As my hon. Friend the Member for Islington, South and Finsbury (Mr. Smith) has said, even though the Government have pulled back now and there has been a little bit of a withdrawal from the commercialisation that was envisaged in the first place in the White Paper and in the Bill, many companies have shown an interest in being able to employ GPs. They include Asda, which has well-known links to the Tory party—I do not need to go over them again; they have been well expanded in the Chamber—UniChem, the United Kingdom's largest drug supplier, which has plans to build health centres and to employ GPs; and PPP Healthcare, which proposed a pilot scheme involving the provision of GP services at the company's private hospitals, with referrals to the hospitals.

The hon. Member for Southwark and Bermondsey (Mr. Hughes), who I hope votes with us tonight, said that he did not think that the location was important. It is important if it is in the same place as a private hospital and patients are referred straight there. Such hospitals do not train NHS staff. They are leeches on the back of the NHS, and the sooner we realise that, the better.

The public should be warned. The Government have back-tracked slightly on the commercialisation. Should they ever be elected again, within days, the Secretary of State for Health would introduce a Bill to bring that commercialisation and privatisation right into the heart of the NHS again.

As I have said, Labour Members welcome pilot schemes, with all the provisos and everything else. I do not think that I have been too negative. I have tried to be honest about the Bill. There are things in it that I welcome, but, if hon. Members really want to safeguard the NHS and to keep it as a national health service, they should support the reasonable reasoned amendment tonight.

Photo of Tony Wright Tony Wright , Cannock and Burntwood 7:58 pm, 11th February 1997

The nice thing about speaking in this part of the evening—the "black hole" part of it—is that the Front Benchers, with one or two very odd exceptions, have gone to dinner, and it is possible to indulge in as many heresies as one likes without their knowing what has been said. I shall briefly try out one or two heresies on the House in this speech. Generally, however, we have come to praise a measure that we think has potential to do some good, although we have reservations on some matters—such as on evaluation procedures and on planning mechanisms that will remain after the Bill is passed—and questions about links with the private sector. Those reservations and questions will undoubtedly be expressed in amendments to the Bill.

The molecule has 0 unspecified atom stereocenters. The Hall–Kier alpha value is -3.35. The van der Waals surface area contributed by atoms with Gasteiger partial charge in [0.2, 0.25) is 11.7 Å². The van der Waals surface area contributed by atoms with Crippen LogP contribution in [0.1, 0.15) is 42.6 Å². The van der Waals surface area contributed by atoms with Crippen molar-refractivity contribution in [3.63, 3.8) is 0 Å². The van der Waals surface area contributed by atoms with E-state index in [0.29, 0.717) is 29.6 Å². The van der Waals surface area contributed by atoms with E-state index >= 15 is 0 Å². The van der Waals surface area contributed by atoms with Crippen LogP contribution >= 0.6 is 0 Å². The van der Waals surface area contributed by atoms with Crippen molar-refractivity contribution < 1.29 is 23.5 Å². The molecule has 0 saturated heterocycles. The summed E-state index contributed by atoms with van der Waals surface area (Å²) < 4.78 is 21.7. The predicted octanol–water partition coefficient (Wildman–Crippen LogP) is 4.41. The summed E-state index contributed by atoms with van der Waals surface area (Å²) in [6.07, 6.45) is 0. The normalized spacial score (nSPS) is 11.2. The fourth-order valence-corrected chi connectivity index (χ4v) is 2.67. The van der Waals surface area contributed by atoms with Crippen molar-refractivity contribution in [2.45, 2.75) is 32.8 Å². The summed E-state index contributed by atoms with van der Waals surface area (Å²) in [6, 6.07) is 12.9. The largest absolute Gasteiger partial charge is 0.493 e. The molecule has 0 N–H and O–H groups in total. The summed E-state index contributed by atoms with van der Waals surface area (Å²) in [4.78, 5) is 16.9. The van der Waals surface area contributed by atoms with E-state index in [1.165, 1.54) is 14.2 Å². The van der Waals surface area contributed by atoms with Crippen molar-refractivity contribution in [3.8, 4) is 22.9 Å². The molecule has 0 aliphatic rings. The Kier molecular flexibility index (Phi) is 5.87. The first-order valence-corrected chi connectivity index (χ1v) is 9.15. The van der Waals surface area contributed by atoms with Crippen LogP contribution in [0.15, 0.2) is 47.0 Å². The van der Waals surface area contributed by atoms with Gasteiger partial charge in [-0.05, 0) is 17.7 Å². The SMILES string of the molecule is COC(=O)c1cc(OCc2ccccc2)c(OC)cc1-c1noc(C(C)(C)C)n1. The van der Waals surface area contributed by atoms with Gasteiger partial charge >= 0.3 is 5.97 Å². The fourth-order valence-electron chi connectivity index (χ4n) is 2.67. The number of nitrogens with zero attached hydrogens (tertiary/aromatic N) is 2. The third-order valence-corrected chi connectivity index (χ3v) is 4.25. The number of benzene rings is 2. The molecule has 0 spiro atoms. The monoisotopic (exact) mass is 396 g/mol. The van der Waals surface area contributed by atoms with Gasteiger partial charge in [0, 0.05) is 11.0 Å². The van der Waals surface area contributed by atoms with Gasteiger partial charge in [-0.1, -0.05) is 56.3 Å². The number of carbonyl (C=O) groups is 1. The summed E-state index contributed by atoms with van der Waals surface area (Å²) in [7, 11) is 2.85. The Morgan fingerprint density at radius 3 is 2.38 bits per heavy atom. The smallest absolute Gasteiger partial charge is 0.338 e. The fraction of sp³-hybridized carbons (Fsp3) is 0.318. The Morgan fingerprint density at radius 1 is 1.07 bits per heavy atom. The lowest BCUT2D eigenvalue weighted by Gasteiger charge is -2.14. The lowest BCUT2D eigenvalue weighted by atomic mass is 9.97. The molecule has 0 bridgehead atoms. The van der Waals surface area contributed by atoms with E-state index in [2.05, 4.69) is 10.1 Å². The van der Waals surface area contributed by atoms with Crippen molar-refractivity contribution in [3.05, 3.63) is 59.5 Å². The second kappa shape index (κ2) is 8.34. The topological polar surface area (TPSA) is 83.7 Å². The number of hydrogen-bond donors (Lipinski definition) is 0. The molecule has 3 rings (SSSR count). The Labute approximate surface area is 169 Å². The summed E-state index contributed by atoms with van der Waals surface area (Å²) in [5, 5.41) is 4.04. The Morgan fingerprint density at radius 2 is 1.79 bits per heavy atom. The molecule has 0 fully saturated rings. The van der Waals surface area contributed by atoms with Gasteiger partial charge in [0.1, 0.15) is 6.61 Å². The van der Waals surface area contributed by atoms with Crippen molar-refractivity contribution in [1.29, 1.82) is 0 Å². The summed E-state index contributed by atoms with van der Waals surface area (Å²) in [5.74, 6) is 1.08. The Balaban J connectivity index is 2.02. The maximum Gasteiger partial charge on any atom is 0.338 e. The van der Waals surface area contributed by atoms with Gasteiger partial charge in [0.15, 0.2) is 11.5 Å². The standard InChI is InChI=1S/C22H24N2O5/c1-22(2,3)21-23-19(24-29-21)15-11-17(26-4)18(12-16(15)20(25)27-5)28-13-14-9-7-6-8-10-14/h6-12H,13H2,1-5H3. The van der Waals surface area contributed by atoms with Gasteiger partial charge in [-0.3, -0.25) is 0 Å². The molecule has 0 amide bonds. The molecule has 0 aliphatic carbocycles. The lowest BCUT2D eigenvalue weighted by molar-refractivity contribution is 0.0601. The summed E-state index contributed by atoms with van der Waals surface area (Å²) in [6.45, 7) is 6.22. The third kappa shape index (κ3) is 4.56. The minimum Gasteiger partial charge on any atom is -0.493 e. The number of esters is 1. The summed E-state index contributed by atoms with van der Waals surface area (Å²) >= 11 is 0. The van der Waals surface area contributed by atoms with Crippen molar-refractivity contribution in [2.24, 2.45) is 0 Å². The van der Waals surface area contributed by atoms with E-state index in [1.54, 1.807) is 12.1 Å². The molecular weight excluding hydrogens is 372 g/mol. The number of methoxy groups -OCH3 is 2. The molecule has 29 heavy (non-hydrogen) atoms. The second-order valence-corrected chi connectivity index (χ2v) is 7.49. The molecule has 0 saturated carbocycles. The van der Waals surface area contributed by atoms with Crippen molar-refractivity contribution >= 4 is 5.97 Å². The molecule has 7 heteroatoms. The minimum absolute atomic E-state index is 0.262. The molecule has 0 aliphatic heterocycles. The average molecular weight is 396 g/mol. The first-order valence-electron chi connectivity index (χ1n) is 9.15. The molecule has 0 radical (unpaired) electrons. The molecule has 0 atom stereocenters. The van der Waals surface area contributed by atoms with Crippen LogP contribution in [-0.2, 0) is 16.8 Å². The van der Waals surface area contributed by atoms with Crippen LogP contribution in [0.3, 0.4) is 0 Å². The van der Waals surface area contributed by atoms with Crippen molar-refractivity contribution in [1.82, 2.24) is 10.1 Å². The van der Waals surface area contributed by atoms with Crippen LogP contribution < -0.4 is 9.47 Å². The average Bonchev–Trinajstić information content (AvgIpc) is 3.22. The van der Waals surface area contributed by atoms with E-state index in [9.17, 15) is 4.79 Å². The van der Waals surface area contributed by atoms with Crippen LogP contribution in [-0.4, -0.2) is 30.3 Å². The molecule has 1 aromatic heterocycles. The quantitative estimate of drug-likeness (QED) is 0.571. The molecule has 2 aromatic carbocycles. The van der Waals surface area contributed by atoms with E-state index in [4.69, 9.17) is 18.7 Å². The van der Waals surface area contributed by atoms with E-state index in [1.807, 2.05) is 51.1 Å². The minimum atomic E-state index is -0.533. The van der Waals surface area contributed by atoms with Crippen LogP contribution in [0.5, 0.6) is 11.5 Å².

As I said, we generally welcome the Bill and the Government's conversion to an approach of progress through pilot measures. However, we wonder how different the health service would have been if, some years ago, the Government had approached their reforms to the health service in the same spirit. We even forgive the Government for their use of the word "flexibility" in the Bill. Over the years, we have come to worry about their use of that word to describe health service reform, although I think that it may have some positive benefits in this context.

We particularly welcome this opportunity squarely to address the issue of quality in the health service—in a manner in which it has so far not been addressed by the Government. If Ministers had set quality as their objective in their health and education measures of the past 18 years, how different their programme would have been. If they had simply set the objective of organisational improvement instead of directing all their energies towards organisational change, how different their health and education agendas would have been.

I was delighted last week to hear a speech by my hon. Friend the Member for Islington, South and Finsbury (Mr. Smith) on health care quality. He said: In Government, we will shift the balance of attention from quantity to quality. That shift of emphasis is long overdue, and it has great, positive implications for the way in which we approach health matters.